There was a time when the idea of a Mauritanian national football team was little more than a myth.
Between 2009 and 2011, the national side played just one match -- a friendly against Palestine which ended in a goalless draw -- and tumbled to 206th on the FIFA rankings.
At least Mauritania knew the only direction they could really move in was up.
Four years later, they have climbed 117 places, 48 of them have come in the last year alone, and can count among their triumphs a former continental champion, South Africa.
The turnaround has come through more regular game time and a reputable coach, former French midfielder Corentin Martins, who understands how to work within the limits of the resources at his disposal.
The Mauritanian side are inexperienced on the big stage and in life, with eight of their last 12 call-ups being 25 or younger, including promising striker Boubacar Bagili and young defender Aly Abeid.
Some of them play in amateur and lower leagues in France, a sprinkling have found deals in Algeria and Morocco but they bulk of them are based at home, where they remain relatively unknown to the rest of the continent, nevermind the world. But it is exactly that element of surprise that they are using to their advantage in their bid to close the skills gap Martins admits they have.
"You have to give 200 percent every time you go out on the pitch -- 100 percent isn't enough. We have very little room for maneuver, so to win matches it's indispensable to be at our best. We're not Argentina or Germany, so there are always quite a few things to rectify," Martins said after Mauritania's win over South Africa in the 2017 African Nations' Cup qualifiers.
South Africa are Mauritania's biggest win to date and beating them 3-1 was "a huge joy and an immense source of pride for every Mauritanian," as Martins put it. But Bafana Bafana were also left red-faced by their own lack of research. They did not source any footage of Mauritania before the game, neither did they have a video analyst with them on their trip to Nouakchott.
Other opposition will be wary of making the same mistakes, especially now that Mauritania have begun to announce their intent to have more of an impact on the global stage. They are already through to the second round of 2018 World Cup qualifiers, after seeing off debutants South Sudan, who held Mauritania to a goalless draw in the first leg.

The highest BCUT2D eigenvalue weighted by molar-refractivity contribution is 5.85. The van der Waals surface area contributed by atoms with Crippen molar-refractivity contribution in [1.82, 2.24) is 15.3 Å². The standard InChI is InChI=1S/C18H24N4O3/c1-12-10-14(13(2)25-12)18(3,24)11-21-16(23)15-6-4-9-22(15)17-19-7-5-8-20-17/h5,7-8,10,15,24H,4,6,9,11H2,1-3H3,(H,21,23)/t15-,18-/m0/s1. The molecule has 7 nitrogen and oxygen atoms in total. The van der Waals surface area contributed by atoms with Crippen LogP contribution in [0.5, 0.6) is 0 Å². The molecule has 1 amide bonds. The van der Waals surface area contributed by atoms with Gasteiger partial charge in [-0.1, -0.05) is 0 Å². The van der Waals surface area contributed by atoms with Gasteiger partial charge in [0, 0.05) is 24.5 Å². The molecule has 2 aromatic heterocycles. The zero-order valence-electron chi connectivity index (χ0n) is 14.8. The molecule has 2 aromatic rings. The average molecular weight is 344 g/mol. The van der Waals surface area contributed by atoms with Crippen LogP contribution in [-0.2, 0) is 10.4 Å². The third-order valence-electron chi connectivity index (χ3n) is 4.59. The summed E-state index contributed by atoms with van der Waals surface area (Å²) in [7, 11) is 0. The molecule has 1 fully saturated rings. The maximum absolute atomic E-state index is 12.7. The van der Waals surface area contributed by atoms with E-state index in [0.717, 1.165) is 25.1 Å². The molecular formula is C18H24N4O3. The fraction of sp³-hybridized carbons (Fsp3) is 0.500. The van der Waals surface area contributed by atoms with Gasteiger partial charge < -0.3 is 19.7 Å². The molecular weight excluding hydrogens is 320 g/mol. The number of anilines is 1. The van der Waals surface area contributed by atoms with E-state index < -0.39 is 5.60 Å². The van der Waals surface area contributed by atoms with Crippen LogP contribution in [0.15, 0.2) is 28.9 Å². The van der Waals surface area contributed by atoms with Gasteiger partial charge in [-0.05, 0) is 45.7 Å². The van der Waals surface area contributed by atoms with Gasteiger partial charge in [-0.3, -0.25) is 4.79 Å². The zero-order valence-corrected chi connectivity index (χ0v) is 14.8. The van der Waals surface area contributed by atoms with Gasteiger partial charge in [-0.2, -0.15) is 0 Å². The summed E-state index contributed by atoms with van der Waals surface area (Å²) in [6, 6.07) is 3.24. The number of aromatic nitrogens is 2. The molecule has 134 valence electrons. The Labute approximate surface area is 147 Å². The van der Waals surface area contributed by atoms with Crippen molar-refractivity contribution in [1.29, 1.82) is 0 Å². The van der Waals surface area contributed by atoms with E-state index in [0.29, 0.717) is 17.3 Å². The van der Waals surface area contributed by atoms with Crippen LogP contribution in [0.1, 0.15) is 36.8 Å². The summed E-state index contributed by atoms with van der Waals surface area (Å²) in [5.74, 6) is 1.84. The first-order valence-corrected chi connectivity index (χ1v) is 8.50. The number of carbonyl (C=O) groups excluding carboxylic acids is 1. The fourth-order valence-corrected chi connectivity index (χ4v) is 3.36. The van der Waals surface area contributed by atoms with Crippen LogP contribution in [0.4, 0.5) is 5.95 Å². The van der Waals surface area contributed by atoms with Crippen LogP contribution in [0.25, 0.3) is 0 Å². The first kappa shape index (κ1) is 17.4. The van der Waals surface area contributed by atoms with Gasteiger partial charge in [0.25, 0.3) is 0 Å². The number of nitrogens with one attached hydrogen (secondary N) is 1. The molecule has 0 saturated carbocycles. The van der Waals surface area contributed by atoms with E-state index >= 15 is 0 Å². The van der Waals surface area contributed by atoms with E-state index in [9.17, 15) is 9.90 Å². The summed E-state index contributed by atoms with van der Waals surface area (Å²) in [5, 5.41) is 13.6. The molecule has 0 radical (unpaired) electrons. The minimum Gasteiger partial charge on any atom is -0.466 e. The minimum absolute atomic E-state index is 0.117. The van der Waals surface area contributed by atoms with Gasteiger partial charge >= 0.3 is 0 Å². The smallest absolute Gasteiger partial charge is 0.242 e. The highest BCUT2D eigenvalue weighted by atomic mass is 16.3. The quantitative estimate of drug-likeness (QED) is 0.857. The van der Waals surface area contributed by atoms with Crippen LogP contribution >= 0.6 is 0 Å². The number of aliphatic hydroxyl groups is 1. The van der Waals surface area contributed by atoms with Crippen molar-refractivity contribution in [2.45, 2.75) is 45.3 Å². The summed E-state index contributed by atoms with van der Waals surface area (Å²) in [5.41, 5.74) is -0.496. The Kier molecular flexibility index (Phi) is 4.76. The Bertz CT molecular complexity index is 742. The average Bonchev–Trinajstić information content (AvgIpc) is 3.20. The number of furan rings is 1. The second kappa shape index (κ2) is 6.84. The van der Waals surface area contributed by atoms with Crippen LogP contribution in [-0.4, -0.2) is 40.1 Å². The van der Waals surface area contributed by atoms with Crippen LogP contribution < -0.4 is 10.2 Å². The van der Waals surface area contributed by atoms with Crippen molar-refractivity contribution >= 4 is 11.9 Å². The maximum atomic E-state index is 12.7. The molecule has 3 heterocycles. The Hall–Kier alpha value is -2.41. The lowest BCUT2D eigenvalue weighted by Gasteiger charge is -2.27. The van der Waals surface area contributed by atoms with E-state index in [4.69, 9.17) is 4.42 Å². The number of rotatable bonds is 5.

Mauritania responded with a 4-0 victory at home and are four places away from their highest-ever ranking of 85th, which they hope to match and then surpass.
That is the vision of the Mauritanian FA chairman Ahmed Ould Abderrahmane, who took over the role towards the end of Mauritania's absence from the world stage, in 2011. His first action was to organise more matches for the national side, even if at first the results were unsuccessful.
In 2013, Mauritania played three matches and won two, both against Liberia. In 2013, they played six games and beat Senegal and Canada. In 2014, the played 11 games, which including a participation in the 2015 ANC qualifiers. They won two matches in that qualification process, against Mauritius and Equatorial Guinea, which was not enough to earn a place in the tournament but was enough to show they meant business. This year, they have already played eight matches this year and have won half of them. The progress is clear.
"The results are starting to come, which proves that we're on the right track," Cheikhani Ould Maouloud, Mauritania's director of football told FIFA.com in August.
"The strategy is to play international matches on the days allocated by FIFA and we're sticking to it. We've achieved our best ranking since 2008 and our aim now is to make it into the top 100."
Two months later, Mauritania have already ticked that box and now they are aiming for a little more. Martins is eyeing the African Nations' Championship -- the tournament for locally-based players only -- before he thinks about an ANC and there is method to his realism.
"Our goal now is to experience more moments like that," he said referring to the South Africa win. "But, for that to happen, we have to stop dreaming about that game. We need to continue progressing. What's important is for that win to give our players confidence."